It’s really hard. Someone said that it’s unfortunate that the greatest device ever invented for writing a screenplay (a computer) is also the greatest device ever created for procrastinating. You just have to push yourself. Sometimes if I am stuck on something (usually it’s one joke), I will set a time limit and say, “If I can’t beat this joke in ten minutes, I’ll move on and come back to it later.” I then set a timer. This focuses my mind a little. Sometimes it helps to get out of the house to write.
What individuals or organizations have been key to building your career? How would an emerging screenwriter get access to the key people in that network?
In TV writing the most important connection is other working writers. Other people that you worked with in the past are the most likely to want to hire you. It’s also good to be liked by executives at the networks and studios. But the head writer is usually able to hire whom he/she wants, so his/her opinion is the most important.
When you are young and adorable, certain older people in the business will get a kick out of helping you. Everyone likes to feel useful and wise and appreciated. If you politely approach certain veteran writers whom you sincerely admire, you may be able to get some mentoring.
You’ve worked in multiple writing rooms over the years. Do you have any personal rules for getting along with your fellow writers?
Keep in mind that whoever is running the room (the head writer or showrunner) has a very hard job. Your job is to make his/her job easier. You can goof around with everyone else a little to keep the mood light, but ultimately you will keep your job and move up if you make the showrunner’s job easier. Don’t wait for your boss to tell you to focus. Stay focused on the job at hand.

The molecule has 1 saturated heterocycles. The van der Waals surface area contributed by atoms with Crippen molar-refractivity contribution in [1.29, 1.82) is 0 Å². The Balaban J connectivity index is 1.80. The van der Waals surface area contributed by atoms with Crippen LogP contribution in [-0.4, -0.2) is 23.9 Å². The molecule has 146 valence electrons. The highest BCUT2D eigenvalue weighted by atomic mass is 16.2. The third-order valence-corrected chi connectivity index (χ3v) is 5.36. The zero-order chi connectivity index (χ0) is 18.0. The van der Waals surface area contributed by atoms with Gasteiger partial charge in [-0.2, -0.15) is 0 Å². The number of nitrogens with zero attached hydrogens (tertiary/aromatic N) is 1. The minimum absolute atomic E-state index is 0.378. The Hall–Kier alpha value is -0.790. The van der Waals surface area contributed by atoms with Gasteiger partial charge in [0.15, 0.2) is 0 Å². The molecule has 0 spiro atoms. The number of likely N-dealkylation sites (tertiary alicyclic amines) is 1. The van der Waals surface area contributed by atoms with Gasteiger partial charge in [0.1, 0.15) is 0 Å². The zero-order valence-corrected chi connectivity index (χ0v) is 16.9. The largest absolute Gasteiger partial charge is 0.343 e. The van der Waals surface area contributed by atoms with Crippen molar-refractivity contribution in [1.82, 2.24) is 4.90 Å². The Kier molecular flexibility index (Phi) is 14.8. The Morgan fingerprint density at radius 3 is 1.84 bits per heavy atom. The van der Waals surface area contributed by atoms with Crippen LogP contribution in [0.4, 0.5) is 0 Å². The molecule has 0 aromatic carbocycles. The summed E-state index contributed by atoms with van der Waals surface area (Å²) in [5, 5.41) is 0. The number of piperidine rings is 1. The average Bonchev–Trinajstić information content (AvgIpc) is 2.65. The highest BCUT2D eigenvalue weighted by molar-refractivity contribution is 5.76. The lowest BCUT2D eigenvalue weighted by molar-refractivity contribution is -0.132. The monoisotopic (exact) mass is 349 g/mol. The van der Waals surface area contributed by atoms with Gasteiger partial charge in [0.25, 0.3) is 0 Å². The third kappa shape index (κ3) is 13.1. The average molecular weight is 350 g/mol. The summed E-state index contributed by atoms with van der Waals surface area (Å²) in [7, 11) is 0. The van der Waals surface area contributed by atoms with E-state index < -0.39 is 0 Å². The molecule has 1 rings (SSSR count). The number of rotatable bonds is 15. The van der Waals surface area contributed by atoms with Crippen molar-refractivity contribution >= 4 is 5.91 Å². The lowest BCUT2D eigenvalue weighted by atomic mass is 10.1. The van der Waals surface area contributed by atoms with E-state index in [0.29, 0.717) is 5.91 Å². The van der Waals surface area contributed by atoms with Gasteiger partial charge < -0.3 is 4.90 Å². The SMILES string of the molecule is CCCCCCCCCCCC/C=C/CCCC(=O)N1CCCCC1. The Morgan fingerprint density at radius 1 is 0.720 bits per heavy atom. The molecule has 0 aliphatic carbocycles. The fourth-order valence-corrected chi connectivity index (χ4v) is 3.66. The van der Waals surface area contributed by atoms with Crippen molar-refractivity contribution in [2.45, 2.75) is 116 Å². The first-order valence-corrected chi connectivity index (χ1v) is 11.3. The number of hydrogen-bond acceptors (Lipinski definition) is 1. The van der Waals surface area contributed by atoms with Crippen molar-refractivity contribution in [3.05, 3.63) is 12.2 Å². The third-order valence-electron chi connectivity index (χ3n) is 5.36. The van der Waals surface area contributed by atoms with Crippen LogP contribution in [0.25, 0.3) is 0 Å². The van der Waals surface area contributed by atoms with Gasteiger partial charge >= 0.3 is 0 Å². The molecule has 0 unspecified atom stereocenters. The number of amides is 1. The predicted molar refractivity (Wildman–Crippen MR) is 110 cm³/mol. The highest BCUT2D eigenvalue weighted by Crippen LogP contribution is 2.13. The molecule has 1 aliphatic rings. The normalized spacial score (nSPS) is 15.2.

The rest of it is a lot like any social situation. If you like the people you are with, they will probably like you.
How does working in a writing room affect your individual writing style and voice?
Being in a writing room can dilute your individual voice for a while, and it can temporarily make it hard to find a quiet space in your head to think and create on your own. However, it can also sharpen your joke skills a lot and train you not to settle for the first thing you think of. Joke-writing is kind of like a muscle. When you’ve been doing it in a strong writing room for a while, you definitely feel yourself improve.
What originally drew you towards writing for comedy, and what challenges did you face in starting out in that genre?
I always loved comedy as a kid. My college had a humour magazine that introduced me to the idea that comedy-writing could be a career.
Have you ever made a big career mistake? Is there any advice you can give to avoid it?
I never should have given away all my secrets in this interview.
Is there any other topic you’d like to address?
I think Bill Cosby is a rapist.
Chloe Rose is a full-time Creative Writing BFA student at UBC. She graduated with a diploma in Film Production from Dawson College in Montreal (2011) and continues to work in cinema. She has multiple writing credits on productions in both Montreal and Vancouver. One of her long-term goals is to eventually find herself working in a television writing room.